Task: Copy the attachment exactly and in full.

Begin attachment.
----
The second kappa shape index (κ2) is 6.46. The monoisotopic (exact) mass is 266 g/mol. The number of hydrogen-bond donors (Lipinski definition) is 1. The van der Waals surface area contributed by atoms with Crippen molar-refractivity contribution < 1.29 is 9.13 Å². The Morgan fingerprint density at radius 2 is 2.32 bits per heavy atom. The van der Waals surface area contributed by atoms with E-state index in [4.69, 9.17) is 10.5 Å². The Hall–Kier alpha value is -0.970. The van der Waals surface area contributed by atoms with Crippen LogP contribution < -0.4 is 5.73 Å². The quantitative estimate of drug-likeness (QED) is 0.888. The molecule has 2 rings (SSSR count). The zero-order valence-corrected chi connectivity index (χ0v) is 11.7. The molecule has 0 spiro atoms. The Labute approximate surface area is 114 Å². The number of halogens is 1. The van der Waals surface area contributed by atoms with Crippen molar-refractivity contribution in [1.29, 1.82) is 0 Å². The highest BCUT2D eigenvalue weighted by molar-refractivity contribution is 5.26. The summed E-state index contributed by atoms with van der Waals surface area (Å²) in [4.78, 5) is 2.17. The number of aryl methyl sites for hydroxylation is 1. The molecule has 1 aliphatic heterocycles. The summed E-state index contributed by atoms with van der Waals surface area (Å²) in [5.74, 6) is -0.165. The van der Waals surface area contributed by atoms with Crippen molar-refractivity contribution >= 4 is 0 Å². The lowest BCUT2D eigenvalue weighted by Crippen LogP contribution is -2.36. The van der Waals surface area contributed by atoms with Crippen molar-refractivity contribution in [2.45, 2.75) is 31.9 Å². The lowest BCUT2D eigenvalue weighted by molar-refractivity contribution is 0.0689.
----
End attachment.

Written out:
The second kappa shape index (κ2) is 6.46. The monoisotopic (exact) mass is 266 g/mol. The number of hydrogen-bond donors (Lipinski definition) is 1. The van der Waals surface area contributed by atoms with Crippen molar-refractivity contribution < 1.29 is 9.13 Å². The Morgan fingerprint density at radius 2 is 2.32 bits per heavy atom. The van der Waals surface area contributed by atoms with E-state index in [4.69, 9.17) is 10.5 Å². The Hall–Kier alpha value is -0.970. The van der Waals surface area contributed by atoms with Crippen LogP contribution < -0.4 is 5.73 Å². The quantitative estimate of drug-likeness (QED) is 0.888. The molecule has 2 rings (SSSR count). The zero-order valence-corrected chi connectivity index (χ0v) is 11.7. The molecule has 0 spiro atoms. The Labute approximate surface area is 114 Å². The number of halogens is 1. The van der Waals surface area contributed by atoms with Crippen molar-refractivity contribution in [1.29, 1.82) is 0 Å². The highest BCUT2D eigenvalue weighted by molar-refractivity contribution is 5.26. The summed E-state index contributed by atoms with van der Waals surface area (Å²) in [4.78, 5) is 2.17. The number of aryl methyl sites for hydroxylation is 1. The molecule has 1 aliphatic heterocycles. The summed E-state index contributed by atoms with van der Waals surface area (Å²) in [5.74, 6) is -0.165. The van der Waals surface area contributed by atoms with Crippen molar-refractivity contribution >= 4 is 0 Å². The lowest BCUT2D eigenvalue weighted by Crippen LogP contribution is -2.36. The van der Waals surface area contributed by atoms with Crippen molar-refractivity contribution in [2.45, 2.75) is 31.9 Å². The lowest BCUT2D eigenvalue weighted by molar-refractivity contribution is 0.0689.